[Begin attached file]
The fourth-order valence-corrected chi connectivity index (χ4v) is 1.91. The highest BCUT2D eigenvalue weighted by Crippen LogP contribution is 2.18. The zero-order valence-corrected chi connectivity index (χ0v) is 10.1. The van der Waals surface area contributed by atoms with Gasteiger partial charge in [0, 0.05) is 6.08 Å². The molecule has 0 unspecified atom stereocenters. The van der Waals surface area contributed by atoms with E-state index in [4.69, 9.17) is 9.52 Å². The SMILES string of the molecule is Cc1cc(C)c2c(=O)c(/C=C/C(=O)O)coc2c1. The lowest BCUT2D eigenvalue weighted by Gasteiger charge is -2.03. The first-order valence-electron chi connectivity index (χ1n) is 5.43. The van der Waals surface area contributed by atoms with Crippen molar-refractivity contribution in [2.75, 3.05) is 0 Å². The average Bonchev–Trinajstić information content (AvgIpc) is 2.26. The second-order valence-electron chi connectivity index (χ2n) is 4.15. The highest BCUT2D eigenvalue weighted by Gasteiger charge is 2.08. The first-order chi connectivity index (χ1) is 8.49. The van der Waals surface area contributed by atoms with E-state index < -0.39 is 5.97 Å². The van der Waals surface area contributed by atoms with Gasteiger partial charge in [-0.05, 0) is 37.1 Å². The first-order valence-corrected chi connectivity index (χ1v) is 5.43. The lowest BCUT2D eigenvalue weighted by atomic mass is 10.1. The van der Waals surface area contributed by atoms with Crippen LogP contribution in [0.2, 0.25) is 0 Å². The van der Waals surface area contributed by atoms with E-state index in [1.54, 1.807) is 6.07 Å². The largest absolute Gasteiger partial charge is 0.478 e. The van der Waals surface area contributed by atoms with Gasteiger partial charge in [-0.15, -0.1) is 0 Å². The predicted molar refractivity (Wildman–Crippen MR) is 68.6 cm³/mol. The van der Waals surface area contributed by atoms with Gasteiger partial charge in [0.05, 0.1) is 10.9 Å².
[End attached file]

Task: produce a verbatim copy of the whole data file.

The fourth-order valence-corrected chi connectivity index (χ4v) is 1.91. The highest BCUT2D eigenvalue weighted by Crippen LogP contribution is 2.18. The zero-order valence-corrected chi connectivity index (χ0v) is 10.1. The van der Waals surface area contributed by atoms with Gasteiger partial charge in [0, 0.05) is 6.08 Å². The molecule has 0 unspecified atom stereocenters. The van der Waals surface area contributed by atoms with E-state index in [4.69, 9.17) is 9.52 Å². The SMILES string of the molecule is Cc1cc(C)c2c(=O)c(/C=C/C(=O)O)coc2c1. The lowest BCUT2D eigenvalue weighted by Gasteiger charge is -2.03. The first-order valence-electron chi connectivity index (χ1n) is 5.43. The van der Waals surface area contributed by atoms with Crippen molar-refractivity contribution in [2.75, 3.05) is 0 Å². The average Bonchev–Trinajstić information content (AvgIpc) is 2.26. The second-order valence-electron chi connectivity index (χ2n) is 4.15. The highest BCUT2D eigenvalue weighted by Gasteiger charge is 2.08. The first-order chi connectivity index (χ1) is 8.49. The van der Waals surface area contributed by atoms with E-state index < -0.39 is 5.97 Å². The van der Waals surface area contributed by atoms with Gasteiger partial charge in [-0.05, 0) is 37.1 Å². The first-order valence-corrected chi connectivity index (χ1v) is 5.43. The lowest BCUT2D eigenvalue weighted by atomic mass is 10.1. The van der Waals surface area contributed by atoms with Crippen LogP contribution in [0.2, 0.25) is 0 Å². The van der Waals surface area contributed by atoms with E-state index in [1.54, 1.807) is 6.07 Å². The largest absolute Gasteiger partial charge is 0.478 e. The van der Waals surface area contributed by atoms with Gasteiger partial charge in [-0.15, -0.1) is 0 Å². The predicted molar refractivity (Wildman–Crippen MR) is 68.6 cm³/mol. The van der Waals surface area contributed by atoms with Gasteiger partial charge in [0.05, 0.1) is 10.9 Å².